But main and center are the e-rousoku, the hand-painted traditional wa-rousoku candles.

Take your time choosing. While you are at the store, the master of candle painting might just sit down close to the street view window, the place with the brightest light, and start painting candle by candle by hand.

Window of the Hoshiban candle store, Aizuwakamatsu. The master is busy painting candles right behind the window.
Window of the Hoshiban candle store, Aizuwakamatsu. The master is busy painting candles right behind the window

Buying Hoshiban Aizuwakamatsu Candles

Aizu, the area around Mount Bandai and Inawashiro Lake offers quite some stunning landscape. Aizuwakamatsu adds plenty of historical city settings.

Higashiyama Onsen, a 30-minute bus ride from central Aizuwakamatsu, is one of the most beautiful hot spring resorts in northern Japan.

While there, make sure to visit the Hoshiban candle shop!

Alternatively, you can of course buy original Hoshiban hand-painted candles right at your finger tip here at Goods from Japan.

Purchase Japanese candles from GoodsFromJapan.

Aizuwakamatsu hand-painted candles.
Aizuwakamatsu e-rousoku in a butsudan (Buddhist house altar)

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Sign outside the Hoshiban candle store, Aizuwakamatsu.
Sign outside the Hoshiban candle store, Aizuwakamatsu

© GoodsFromJapan.com

Friday, December 01, 2023

Into Japan A Starter Kit for Understanding Japanese Society

Japan Book Review: Into Japan: A Starter Kit for Understanding Japanese Society

Into Japan: A Starter Kit for Understanding Japanese Society

by Tim Odagiri

Owani Press (2023)

ISBN: 978-1-529-11481-2
176pp; paperback

Into Japan A Starter Kit for Understanding Japanese Society.

You've lived in Japan a few years now and you think you'll stick around for a while. You want to be a good citizen (OK, resident) of your new country, but you're not sure how Japan works and what you need to know. What to do, what to do?

In his introduction to Into Japan, author Tim Odagiri writes that his objective in writing this book was, "to provide tools that foreign residents need to better participate in Japanese society. A common frame of reference is essential for a functioning democracy."

His tome is broken down into five chapters, with an appendix consisting exclusively of the surprising easy-to-read Japanese constitution in its entirety. No worries, it's all in English.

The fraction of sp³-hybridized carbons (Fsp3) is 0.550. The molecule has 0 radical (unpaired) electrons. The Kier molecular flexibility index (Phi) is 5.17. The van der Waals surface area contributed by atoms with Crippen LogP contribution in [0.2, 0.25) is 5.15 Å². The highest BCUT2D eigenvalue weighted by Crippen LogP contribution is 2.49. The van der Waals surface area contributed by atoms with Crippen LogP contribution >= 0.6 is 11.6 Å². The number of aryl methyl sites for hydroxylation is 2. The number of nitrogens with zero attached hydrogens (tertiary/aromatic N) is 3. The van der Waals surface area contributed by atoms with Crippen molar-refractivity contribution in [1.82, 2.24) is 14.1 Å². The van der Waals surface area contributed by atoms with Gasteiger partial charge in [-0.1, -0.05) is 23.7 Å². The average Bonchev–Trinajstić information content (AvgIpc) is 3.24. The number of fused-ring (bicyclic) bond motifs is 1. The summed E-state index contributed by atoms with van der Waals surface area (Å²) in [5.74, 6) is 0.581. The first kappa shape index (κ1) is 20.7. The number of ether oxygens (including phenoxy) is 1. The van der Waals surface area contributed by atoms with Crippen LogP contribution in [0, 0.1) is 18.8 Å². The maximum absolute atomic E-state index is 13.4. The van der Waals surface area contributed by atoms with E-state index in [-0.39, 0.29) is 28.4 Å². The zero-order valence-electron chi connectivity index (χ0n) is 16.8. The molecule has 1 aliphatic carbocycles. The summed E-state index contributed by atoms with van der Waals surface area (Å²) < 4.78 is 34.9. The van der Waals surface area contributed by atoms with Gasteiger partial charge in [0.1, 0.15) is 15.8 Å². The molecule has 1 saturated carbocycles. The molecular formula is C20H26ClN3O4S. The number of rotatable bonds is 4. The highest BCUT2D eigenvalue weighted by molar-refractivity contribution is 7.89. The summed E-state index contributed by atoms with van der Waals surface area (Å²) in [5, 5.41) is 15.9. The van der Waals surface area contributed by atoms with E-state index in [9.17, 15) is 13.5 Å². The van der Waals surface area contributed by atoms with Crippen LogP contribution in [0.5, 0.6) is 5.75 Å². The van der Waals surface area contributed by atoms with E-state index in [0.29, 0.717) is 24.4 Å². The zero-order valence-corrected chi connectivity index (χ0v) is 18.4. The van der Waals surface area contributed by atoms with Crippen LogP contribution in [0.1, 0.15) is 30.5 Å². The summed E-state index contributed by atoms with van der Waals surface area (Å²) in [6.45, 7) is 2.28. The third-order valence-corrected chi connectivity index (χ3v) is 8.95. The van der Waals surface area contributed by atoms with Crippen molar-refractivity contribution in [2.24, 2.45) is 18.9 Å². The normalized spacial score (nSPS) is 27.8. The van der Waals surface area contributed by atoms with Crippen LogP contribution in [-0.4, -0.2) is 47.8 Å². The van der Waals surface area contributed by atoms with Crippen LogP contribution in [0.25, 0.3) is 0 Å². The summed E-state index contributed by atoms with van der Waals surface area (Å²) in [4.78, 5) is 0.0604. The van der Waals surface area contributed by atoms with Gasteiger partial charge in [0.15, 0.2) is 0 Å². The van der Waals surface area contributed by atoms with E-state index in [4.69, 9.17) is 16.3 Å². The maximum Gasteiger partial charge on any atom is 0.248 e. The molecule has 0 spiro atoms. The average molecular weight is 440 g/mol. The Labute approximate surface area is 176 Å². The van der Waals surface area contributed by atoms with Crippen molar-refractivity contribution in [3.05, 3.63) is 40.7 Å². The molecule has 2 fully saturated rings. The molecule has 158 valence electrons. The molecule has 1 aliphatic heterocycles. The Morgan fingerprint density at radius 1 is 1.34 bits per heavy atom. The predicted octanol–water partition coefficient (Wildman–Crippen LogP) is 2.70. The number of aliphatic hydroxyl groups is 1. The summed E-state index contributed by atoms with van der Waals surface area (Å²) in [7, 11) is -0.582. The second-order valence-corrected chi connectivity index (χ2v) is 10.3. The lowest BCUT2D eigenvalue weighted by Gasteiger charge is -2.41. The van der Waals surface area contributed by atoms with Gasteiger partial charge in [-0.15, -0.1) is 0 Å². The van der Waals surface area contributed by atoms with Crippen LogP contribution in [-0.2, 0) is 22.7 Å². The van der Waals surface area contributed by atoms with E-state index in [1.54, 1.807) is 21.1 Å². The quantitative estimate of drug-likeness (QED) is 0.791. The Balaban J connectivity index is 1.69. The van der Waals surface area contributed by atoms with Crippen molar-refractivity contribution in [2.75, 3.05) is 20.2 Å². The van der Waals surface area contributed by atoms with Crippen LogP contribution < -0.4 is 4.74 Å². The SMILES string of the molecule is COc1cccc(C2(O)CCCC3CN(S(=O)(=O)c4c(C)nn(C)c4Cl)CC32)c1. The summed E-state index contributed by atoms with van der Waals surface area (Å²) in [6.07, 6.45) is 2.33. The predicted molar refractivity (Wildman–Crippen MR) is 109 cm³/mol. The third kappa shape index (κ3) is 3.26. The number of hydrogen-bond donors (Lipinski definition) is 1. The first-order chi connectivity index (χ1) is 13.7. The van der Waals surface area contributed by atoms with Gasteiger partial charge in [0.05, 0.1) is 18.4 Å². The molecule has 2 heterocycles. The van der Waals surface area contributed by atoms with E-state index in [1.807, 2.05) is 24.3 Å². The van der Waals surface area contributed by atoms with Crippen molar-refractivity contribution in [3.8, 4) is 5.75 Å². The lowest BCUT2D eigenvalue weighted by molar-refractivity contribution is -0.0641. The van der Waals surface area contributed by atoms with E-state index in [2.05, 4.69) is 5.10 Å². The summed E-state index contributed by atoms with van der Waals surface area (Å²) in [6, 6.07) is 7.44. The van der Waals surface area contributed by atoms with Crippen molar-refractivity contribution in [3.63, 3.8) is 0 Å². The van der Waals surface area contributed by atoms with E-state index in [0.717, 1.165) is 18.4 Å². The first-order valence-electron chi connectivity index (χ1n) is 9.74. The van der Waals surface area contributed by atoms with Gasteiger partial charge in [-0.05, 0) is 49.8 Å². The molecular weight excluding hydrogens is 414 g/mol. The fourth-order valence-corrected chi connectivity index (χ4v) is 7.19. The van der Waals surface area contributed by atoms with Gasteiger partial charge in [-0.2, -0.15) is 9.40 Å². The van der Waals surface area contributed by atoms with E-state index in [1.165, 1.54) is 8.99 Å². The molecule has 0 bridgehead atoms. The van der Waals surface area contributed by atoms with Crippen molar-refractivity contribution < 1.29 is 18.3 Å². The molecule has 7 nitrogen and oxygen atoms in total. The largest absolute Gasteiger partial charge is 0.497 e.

The first chapter is a deep dig into Japan's history, going back 30,000 years. That's a lot of history to cover in 31 pages. Even longtime Japanophiles will learn a few new things. This chapter reveals how Japan's keen sense of nationalism came into being. The ensuing chapter discusses Japan's modern constitution, in case you don't want to scrutinize the whole thing. Included is the much-discussed Article Nine, which states in part, "The Japanese people forever renounce war as a sovereign right of the nation and the threat or use of force as means of settling international disputes," and Article 27 which states, "All people shall have the right and the obligation to work." Some American friends of mine would like to see the "obligation to work" part inserted into the U.S. constitution.

The easiest chapter to digest is the third chapter concerning the state symbols of Japan, which incorporates discussions of the emperor, the imperial seal, the flag, imperial regalia and more.

The final two chapters address the workings of Japan's government (including a good explanation of the court system) and the Japanese economy.

Probably few people have read their own country's entire constitution, but reading Japan's constitution doesn't take much time. Some of the 103 articles are very short; the shortest being Article 23 which reads, in full, "Academic freedom is guaranteed." The preamble is a flowery work of art.

Although written in a humorous style at a not-burdensome length of 176 pages, Odagiri's writings are not exactly…jejune. He had me tapping into my online dictionary a few times. The concepts discussed by the author are most appropriate for long-time Japan expats wanting to contribute to their new land, and not your two-years-and-gone eikaiwa types.

In addition to learning how to be a responsible Japanese resident, readers will also come away with numerous interesting tidbits of trivia to stump their fellow expats. For example: *Kimigayo, Japan's somber national anthem, is, at just 32 words, the world's shortest national anthem.

*Among the signees of Japan's 1946 constitution (written by Douglas MacArthur and his associates), was the Minister of State, Baron Shidehara Kijūrō. Who knew there were barons in Japan?

*Between 1976 and 2016, every single lower house was dissolved by the prime minister before serving its complete term.

Whether you want to become a more informed resident to fit into Japan better, or just hope to peruse some interesting history and culture, reading Into Japan is a good expenditure of your time.

Review by Marshall Hughes.

Buy this book from Amazon USA | UK | Japan